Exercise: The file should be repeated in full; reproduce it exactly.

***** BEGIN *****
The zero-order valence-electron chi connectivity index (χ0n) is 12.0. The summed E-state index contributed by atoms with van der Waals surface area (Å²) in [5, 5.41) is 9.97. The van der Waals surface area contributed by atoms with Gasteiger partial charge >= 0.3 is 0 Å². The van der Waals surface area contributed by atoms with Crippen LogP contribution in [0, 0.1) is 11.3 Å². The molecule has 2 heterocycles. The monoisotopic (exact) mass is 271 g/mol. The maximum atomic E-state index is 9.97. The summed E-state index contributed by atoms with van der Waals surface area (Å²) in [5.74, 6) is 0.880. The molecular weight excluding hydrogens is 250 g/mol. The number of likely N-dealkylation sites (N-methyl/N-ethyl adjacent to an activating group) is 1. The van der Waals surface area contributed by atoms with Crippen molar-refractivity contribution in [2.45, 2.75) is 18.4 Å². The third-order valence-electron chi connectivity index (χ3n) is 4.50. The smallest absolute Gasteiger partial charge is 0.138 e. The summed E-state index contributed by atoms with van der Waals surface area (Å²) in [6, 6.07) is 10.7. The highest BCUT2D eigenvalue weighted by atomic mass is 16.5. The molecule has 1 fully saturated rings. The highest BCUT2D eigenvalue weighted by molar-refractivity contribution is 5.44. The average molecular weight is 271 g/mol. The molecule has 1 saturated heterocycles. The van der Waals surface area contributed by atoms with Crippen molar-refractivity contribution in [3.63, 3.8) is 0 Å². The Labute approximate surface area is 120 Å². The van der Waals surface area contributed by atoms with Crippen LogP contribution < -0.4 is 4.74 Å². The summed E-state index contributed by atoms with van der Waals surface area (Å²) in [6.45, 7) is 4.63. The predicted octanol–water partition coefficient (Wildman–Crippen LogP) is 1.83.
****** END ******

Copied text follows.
The zero-order valence-electron chi connectivity index (χ0n) is 12.0. The summed E-state index contributed by atoms with van der Waals surface area (Å²) in [5, 5.41) is 9.97. The van der Waals surface area contributed by atoms with Gasteiger partial charge >= 0.3 is 0 Å². The van der Waals surface area contributed by atoms with Crippen LogP contribution in [0, 0.1) is 11.3 Å². The molecule has 2 heterocycles. The monoisotopic (exact) mass is 271 g/mol. The maximum atomic E-state index is 9.97. The summed E-state index contributed by atoms with van der Waals surface area (Å²) in [5.74, 6) is 0.880. The molecular weight excluding hydrogens is 250 g/mol. The number of likely N-dealkylation sites (N-methyl/N-ethyl adjacent to an activating group) is 1. The van der Waals surface area contributed by atoms with Crippen molar-refractivity contribution in [2.45, 2.75) is 18.4 Å². The third-order valence-electron chi connectivity index (χ3n) is 4.50. The smallest absolute Gasteiger partial charge is 0.138 e. The summed E-state index contributed by atoms with van der Waals surface area (Å²) in [6, 6.07) is 10.7. The highest BCUT2D eigenvalue weighted by atomic mass is 16.5. The molecule has 1 fully saturated rings. The highest BCUT2D eigenvalue weighted by molar-refractivity contribution is 5.44. The average molecular weight is 271 g/mol. The molecule has 1 saturated heterocycles. The van der Waals surface area contributed by atoms with Crippen molar-refractivity contribution in [3.63, 3.8) is 0 Å². The Labute approximate surface area is 120 Å². The van der Waals surface area contributed by atoms with Crippen LogP contribution < -0.4 is 4.74 Å². The summed E-state index contributed by atoms with van der Waals surface area (Å²) in [6.45, 7) is 4.63. The predicted octanol–water partition coefficient (Wildman–Crippen LogP) is 1.83.